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The Warehouse Project in Manchester ‘first’ to roll out urine tests for spiking, The Manc

The Warehouse Project in Manchester ‘first’ to roll out urine tests for spiking

Sacha Lord has also said that education is just as important – and that men need to start calling out their mates for bad behaviour.

Manchester clubbing behemoth The Warehouse Project has revealed it has begun to roll out urine tests on-site to people who are afraid they may have been spiked.

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Speaking to The Independent in an exclusive, WHP boss Sacha Lord said his club night at Depot Mayfield was one of the ‘first ones’ to make the tests available to partygoers.

Telling the paper that WHP medics had “actually bought kits last week”, he said that the club had started to roll these out over the Halloween weekend and plans to use them moving forward.

“We’ve got a real education job to do here,” he said, adding “I just don’t think it’s right that a woman should feel protected by a bottle top on the right out.”

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However, it isn’t clear whether the club has plans to introduce any more new measures to keep women safe at the venue – aside from offering urine tests to a victim if / when an alleged spiking has already occurred.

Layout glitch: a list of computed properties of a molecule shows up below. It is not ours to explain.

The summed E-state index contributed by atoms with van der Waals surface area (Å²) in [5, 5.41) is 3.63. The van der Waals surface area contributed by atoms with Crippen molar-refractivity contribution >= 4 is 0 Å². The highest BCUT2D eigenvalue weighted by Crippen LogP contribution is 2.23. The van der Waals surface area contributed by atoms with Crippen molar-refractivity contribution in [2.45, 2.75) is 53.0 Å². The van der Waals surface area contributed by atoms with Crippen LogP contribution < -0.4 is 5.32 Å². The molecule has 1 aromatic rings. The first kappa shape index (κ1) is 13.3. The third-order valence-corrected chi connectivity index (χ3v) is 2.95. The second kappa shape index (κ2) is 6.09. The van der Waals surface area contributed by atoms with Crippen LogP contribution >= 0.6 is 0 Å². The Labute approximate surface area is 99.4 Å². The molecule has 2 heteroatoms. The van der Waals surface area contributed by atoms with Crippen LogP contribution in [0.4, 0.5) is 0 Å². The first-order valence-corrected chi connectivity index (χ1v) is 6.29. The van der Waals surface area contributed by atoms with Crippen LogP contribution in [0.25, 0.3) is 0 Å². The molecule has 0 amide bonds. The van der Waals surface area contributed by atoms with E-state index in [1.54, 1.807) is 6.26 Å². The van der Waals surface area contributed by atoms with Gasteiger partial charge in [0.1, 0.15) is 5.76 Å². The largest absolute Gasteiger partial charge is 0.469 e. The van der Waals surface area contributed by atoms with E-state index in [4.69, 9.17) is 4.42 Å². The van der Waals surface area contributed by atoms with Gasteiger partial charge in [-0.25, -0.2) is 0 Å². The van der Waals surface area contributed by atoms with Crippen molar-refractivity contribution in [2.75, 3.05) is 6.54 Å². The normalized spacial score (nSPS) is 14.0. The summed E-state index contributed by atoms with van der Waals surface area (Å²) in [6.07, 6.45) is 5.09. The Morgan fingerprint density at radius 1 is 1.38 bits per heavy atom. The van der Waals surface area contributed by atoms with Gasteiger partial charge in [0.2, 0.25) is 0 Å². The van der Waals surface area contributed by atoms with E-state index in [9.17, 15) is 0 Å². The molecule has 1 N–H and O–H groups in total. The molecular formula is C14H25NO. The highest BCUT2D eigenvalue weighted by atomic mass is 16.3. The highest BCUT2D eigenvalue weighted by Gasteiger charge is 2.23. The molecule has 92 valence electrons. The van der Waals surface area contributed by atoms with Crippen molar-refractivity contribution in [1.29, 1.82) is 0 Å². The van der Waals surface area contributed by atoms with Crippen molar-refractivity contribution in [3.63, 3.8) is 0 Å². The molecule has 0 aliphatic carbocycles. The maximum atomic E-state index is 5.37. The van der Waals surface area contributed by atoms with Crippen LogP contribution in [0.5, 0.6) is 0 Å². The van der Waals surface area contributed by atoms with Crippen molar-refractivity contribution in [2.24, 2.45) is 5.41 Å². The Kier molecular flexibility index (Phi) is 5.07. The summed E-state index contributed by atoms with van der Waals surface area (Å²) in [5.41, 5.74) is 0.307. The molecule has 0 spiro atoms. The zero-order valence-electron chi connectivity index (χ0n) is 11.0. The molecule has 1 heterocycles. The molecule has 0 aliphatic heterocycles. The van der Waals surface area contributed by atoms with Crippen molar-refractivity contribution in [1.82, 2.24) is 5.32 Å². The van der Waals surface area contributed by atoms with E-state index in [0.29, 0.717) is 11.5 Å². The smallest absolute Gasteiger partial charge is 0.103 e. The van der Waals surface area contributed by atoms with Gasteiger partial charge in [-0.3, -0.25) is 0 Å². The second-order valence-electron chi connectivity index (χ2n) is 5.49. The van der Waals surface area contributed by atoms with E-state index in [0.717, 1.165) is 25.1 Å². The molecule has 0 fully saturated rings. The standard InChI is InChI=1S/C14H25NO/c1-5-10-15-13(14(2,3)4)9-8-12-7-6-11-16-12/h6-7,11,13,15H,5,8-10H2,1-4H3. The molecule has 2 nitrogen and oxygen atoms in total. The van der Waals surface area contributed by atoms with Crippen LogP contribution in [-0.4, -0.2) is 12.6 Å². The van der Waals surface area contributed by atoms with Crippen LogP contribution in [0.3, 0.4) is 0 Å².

The move to introduce urine testing kits follows a worrying rise in spiking across the UK since the reopening of nightclubs this July, including a new trend of needle spikings reported in areas close to Manchester including Liverpool, Nottingham, and Preston.

It also comes nearly a week after club boycotts, an End Spiking Now protest, and a list of demands being sent to Andy Burnham and other leaders at the GMCA – with protestors’ key focus being for women’s safety to be made more of a priority in venues across Manchester.

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One of the key demands of last week’s boycott was that nightclubs thoroughly search guests upon entry, with some women starting a petition to ask the government to make this a legal requirement.

The Warehouse Project in Manchester ‘first’ to roll out urine tests for spiking, The Manc
Credit: SONY DSC

Asking for a “pat-down search or metal detector”, the petition now has over 171,000 signatures at the time of writing – well over the 100,000 needed for it to be considered for debate in parliament.

The letter to the GMCA, meanwhile, asked for designated employees on hand to deal with problems of spiking and harassment, as well as for venues to produce their own clear procedures on how to deal with such incidents.

It also asked that the GMCA provides bars and nightclubs with anti-spiking devices, enforce more staff training, and create a toolkit for women detailing measures venues should have in place in order to be licensed.

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The comments made by Sacha Lord on changing behaviour echo those made by Andy Burnham, who was in attendance at last week’s End Spiking Now demo.

Mr Burnham told the crowd, “This one is on us: men, lads, boys. That might mean calling out mates for their behaviour or it might mean changing our own behaviour.”

The move from Warehouse Project to introduce urine spiking is a welcome one, however – as Sacha Lord seems to acknowledge himself – more still needs to be done.

The Warehouse Project has been approached for comment.

Feature Imaged – Rcsprinter123 via Commons Wikimedia

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